We took the relatively inexpensive bus from Kobe to Hiroshima. Located at the confluence of the Ota and Motoyasu rivers, the city has been rebuilt in the concrete, steel and glass image of everything else we saw in Japan, but at its heart stands the A-Bomb Dome, a haunting reminder of August 6, 1945, and all that remains of the old city. The former Prefectural Industrial Promotion Hall had been close to the hypocenter, or ground zero, when the bomb dropped. The twisted girders and skeleton of the building have been preserved by UNESCO as a reminder. We walked to the Cenotaph, erected in memory of the victims of the bomb, and we marched solemnly through the museum, forcing ourselves to look at the photographs of the rubble and the charred bodies. Two things stay with me from that day. It was the first time I had been in a museum in which the history was not written by Americans or friends of America. I felt shame for my own country.

Outside the Dome, we met a man who was 7 years old when the bomb dropped. He looked older than most 64-year-old Americans do, wizened and missing a few front teeth. But as he spoke with us, translated by a young woman on the street, he made me realize that he was History, that he was what the bomb was about, the individual standing against the faceless flash of a technology sparking out of control. Somehow, he had survived the destruction, and somehow Hiroshima and Japan had, as well, rebuilding their cities and countries with a quiet courage and reserve and determination. The word alas drifted from his lips as it had from the 10-year-old Toshio Nakamura in John Hersey’s “Hiroshima.” The word alas rose like a sigh from the very ground where we stood.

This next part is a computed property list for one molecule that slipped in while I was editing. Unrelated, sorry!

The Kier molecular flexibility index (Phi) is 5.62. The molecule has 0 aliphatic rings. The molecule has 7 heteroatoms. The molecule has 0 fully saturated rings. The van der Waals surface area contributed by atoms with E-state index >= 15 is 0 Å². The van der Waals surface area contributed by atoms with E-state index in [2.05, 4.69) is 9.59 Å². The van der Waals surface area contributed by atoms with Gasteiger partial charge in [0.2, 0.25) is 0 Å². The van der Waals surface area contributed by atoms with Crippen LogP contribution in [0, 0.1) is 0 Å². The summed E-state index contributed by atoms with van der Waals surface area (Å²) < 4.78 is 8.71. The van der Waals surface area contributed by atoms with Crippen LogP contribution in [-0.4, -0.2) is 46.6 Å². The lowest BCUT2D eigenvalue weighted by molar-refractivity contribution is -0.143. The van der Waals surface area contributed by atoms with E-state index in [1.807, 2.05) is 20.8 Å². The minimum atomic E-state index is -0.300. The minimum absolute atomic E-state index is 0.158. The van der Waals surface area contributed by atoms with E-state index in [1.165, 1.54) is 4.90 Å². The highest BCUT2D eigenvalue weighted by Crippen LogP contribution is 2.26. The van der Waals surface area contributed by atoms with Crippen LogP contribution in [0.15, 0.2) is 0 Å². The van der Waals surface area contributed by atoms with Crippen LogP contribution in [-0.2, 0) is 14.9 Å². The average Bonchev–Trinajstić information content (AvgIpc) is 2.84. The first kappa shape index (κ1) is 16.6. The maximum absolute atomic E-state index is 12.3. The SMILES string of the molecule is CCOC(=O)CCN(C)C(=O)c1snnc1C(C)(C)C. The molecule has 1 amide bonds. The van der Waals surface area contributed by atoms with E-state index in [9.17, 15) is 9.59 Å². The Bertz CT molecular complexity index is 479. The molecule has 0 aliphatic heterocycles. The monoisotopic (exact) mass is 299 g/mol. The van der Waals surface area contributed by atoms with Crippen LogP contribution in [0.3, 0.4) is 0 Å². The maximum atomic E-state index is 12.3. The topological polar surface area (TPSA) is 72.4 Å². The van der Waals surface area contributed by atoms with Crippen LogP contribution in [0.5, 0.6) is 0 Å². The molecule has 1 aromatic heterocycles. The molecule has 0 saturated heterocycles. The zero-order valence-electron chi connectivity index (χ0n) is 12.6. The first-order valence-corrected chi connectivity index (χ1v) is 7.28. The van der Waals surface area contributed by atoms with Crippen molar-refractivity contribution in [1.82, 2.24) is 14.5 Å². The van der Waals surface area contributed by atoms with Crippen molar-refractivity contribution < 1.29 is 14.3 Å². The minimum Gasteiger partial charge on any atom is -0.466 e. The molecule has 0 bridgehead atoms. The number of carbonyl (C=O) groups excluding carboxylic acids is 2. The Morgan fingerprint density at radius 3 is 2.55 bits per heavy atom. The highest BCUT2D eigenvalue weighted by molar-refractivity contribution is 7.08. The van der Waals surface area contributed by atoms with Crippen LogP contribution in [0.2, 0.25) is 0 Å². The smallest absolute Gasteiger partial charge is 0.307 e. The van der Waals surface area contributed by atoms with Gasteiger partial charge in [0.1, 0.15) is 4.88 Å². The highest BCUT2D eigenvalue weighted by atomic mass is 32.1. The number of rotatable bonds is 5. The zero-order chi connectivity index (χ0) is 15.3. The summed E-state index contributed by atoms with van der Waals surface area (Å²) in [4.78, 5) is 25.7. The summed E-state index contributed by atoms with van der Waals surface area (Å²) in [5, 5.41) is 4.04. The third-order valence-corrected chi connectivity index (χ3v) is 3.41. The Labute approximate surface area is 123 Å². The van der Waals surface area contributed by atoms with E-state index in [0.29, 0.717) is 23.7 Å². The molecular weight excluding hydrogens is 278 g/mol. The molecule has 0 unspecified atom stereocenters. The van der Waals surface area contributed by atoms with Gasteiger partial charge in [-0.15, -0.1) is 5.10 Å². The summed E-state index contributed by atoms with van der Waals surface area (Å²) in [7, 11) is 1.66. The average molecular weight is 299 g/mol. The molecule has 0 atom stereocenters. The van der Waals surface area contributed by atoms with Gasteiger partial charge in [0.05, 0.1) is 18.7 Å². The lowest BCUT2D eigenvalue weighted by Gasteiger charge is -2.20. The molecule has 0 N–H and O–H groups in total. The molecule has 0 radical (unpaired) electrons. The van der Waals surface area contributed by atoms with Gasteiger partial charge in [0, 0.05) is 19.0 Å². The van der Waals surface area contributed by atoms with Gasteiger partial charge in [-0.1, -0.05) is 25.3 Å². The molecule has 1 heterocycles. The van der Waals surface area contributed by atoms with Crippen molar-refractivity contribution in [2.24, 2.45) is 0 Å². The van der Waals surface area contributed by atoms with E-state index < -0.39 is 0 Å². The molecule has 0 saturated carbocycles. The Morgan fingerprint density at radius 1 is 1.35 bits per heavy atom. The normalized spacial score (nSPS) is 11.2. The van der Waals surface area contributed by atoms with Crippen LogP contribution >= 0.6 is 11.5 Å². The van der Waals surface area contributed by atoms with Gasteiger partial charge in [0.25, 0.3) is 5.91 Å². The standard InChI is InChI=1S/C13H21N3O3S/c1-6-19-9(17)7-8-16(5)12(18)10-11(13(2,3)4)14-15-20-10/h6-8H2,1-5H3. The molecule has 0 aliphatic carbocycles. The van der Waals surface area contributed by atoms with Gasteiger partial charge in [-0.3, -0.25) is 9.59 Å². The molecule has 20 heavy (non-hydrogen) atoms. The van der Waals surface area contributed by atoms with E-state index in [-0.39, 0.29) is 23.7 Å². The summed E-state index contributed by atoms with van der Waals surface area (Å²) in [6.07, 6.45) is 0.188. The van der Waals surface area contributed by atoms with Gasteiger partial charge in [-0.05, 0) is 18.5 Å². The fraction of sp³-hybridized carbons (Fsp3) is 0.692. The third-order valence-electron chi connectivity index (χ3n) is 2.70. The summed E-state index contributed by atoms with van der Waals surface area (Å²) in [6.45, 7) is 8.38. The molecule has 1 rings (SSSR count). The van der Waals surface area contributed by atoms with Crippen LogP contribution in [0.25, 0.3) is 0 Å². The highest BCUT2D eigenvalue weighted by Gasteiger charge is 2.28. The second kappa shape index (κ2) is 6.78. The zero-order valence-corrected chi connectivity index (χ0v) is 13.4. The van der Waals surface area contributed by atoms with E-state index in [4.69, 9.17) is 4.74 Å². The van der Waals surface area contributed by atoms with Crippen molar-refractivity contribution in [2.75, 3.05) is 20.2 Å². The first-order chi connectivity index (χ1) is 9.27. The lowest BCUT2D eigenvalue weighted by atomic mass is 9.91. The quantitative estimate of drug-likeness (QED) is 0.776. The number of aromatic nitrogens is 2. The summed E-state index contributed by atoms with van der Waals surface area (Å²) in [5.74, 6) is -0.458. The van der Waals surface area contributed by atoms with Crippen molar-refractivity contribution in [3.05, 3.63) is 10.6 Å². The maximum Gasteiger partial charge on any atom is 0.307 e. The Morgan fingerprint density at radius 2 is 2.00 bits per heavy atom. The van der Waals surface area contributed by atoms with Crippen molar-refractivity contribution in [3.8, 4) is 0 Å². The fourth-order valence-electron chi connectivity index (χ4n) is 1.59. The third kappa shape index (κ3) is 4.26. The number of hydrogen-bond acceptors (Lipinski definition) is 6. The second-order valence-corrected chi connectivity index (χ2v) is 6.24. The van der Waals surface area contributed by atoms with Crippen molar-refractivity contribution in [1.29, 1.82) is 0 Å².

In Kobe that night, we drank beers in an Irish pub that didn’t serve Guinness but that did have two Irish-Americans on acoustic guitars singing Beatles songs. Our waiter was a Japanese kid with a spiked hairdo and a pink streak running through it. He had been a bouncer in Queens, N.Y., had gotten into some trouble, and decided to start over again in the motherland of the Rising Sun. He had found some country in between America and Japan, it seemed. Half the people in the bar were middle-aged American and European men. The other half, draped on their arms, were young Japanese women. Outside the bar was the strange otherworldliness of modern Japan—a few temples mixed in with glass and concrete and high-tech wonders. Everything moved in a dreamlike quiet. Horns didn’t honk and people didn’t shout up to apartment windows, as they typically did in Queens, “Hey, Ma, throw down a dollar!”